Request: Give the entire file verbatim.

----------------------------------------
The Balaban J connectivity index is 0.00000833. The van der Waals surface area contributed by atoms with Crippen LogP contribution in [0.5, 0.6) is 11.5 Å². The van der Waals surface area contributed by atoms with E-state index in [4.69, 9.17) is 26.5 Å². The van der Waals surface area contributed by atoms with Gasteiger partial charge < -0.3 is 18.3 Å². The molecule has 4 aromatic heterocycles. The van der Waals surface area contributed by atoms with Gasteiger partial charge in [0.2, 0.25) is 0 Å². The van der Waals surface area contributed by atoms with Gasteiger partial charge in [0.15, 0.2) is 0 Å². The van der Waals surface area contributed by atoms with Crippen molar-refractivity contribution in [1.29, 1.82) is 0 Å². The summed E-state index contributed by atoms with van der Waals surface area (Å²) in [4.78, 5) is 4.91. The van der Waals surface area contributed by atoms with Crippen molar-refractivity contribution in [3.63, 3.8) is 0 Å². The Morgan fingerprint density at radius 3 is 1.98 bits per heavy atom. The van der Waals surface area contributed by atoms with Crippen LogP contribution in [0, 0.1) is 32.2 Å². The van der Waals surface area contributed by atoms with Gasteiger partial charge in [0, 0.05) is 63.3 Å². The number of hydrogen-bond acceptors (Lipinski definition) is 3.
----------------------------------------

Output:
The Balaban J connectivity index is 0.00000833. The van der Waals surface area contributed by atoms with Crippen LogP contribution in [0.5, 0.6) is 11.5 Å². The van der Waals surface area contributed by atoms with E-state index in [4.69, 9.17) is 26.5 Å². The van der Waals surface area contributed by atoms with Gasteiger partial charge < -0.3 is 18.3 Å². The molecule has 4 aromatic heterocycles. The van der Waals surface area contributed by atoms with Gasteiger partial charge in [0.2, 0.25) is 0 Å². The van der Waals surface area contributed by atoms with Gasteiger partial charge in [0.15, 0.2) is 0 Å². The van der Waals surface area contributed by atoms with Crippen molar-refractivity contribution in [1.29, 1.82) is 0 Å². The summed E-state index contributed by atoms with van der Waals surface area (Å²) in [4.78, 5) is 4.91. The van der Waals surface area contributed by atoms with Crippen molar-refractivity contribution in [3.63, 3.8) is 0 Å². The Morgan fingerprint density at radius 3 is 1.98 bits per heavy atom. The van der Waals surface area contributed by atoms with Crippen LogP contribution in [0, 0.1) is 32.2 Å². The van der Waals surface area contributed by atoms with Gasteiger partial charge in [0, 0.05) is 63.3 Å². The number of hydrogen-bond acceptors (Lipinski definition) is 3.